Tuesday, November 20, 2012

Checking the Date

As up early today, have already spent two hours in the kitchen/larder this morning doing more stock-taking.  It certainly takes time when done properly, and am finding that it is best to check dates on all products, even if well within b.b.date as recently have found some products bought recently have an b.b.date that is under ones bought some months ago (but now risen in price).  This seems to imply the stores are selling goods bought at the old price, but charging more to keep in line with the increased prices on newer stock.

Even when canned foods have another couple of years of good shelf life, with the expectation that all would be used before then, it's important to keep the old stock to the front of the shelves so that they don't get hidden at the back and then forgotten (we all pick up the first we see) as this makes sure everything is as 'fresh' as possible.
It does pay to 'stock-check' at least twice a year to make sure we use the oldest first, and at the moment this is a good time to review our stores so that we can be sure we have all the necessary for Christmas, and buy a few more (if we haven't enough already) to see us through what could be some bleak winter months (both financially and climatically).

After Christmas is the time when I always start the new year by beginning to 'live off' my stores, and try not go to the shops for weeks/months (other than buying milk, eggs etc....and even then could use my long-life milk). This began as a 'challenge', just to see how long I could last out, but now has become habitual.  And more than once a year as it really, REALLY helps to keep money in my purse rather than find it disappear rapidly as can so often happen these days when we keep to a 'regular' weekly food purchase.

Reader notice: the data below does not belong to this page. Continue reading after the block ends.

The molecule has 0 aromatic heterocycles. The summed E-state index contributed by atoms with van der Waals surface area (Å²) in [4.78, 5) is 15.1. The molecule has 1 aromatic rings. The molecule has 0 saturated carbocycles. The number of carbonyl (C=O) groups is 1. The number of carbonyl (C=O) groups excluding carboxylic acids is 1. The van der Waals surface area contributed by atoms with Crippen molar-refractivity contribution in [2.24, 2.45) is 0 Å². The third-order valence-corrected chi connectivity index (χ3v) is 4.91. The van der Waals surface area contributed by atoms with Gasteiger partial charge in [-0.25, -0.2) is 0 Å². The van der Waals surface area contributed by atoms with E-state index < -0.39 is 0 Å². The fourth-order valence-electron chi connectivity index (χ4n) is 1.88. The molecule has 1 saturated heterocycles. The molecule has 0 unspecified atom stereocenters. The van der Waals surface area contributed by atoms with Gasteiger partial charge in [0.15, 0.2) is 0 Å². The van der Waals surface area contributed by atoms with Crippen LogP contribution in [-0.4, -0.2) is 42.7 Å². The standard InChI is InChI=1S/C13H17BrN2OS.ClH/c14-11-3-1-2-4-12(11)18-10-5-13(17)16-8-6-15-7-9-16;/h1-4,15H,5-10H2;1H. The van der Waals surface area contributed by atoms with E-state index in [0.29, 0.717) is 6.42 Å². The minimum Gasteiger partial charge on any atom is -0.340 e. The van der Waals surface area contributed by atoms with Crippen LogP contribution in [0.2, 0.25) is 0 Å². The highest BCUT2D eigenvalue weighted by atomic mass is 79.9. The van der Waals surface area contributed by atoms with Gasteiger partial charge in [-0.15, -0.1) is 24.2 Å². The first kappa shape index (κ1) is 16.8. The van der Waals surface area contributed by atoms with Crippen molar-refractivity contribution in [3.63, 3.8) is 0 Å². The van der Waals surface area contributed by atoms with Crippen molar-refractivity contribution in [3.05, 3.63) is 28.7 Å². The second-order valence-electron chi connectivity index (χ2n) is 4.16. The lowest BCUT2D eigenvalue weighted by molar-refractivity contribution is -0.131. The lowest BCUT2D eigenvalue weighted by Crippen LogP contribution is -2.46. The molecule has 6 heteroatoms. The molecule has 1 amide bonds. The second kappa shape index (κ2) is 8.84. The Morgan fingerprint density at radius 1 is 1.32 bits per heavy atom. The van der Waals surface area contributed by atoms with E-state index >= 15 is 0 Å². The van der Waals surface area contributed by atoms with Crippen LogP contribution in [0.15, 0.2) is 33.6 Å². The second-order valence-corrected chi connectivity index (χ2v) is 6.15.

Because the larder has kept me busy, still have the fridge/freezers to sort today.  This morning managed to weigh out loads of 4oz bags of flour ready for 'instant' use when baking.  Caster sugar also.  Pre-weighing the ingredients save so much preparation time when baking.    Other packets have been decanted into glass jars (empty 300g Nescafe jars).  I write the name of the contents directly onto the glass using a 'permanent marker' pen - the writing being easily washed off the glass if I want to use the jar again for something else.  Saves buying/using labels.

Beloved will be eating like a king over the next few weeks as I work through my 'treasture chest'  of quality meats/fish in the freezer.  As these have all been bought when on offer (for a very reasonable price), I almost fainted yesterday when I realised how much they could have cost me if bought at 'full price' (which I could never, ever afford unless we won the Lottery).  A fillet steak for B's strogonoff on Monday, and two pheasant breasts (serve with roasted veg, 'forestiere' mushrooms and bacon) for his supper yesterday shows dishes that can be served when we wait to see what is on offer AT THE RIGHT PRICE - and then pounce.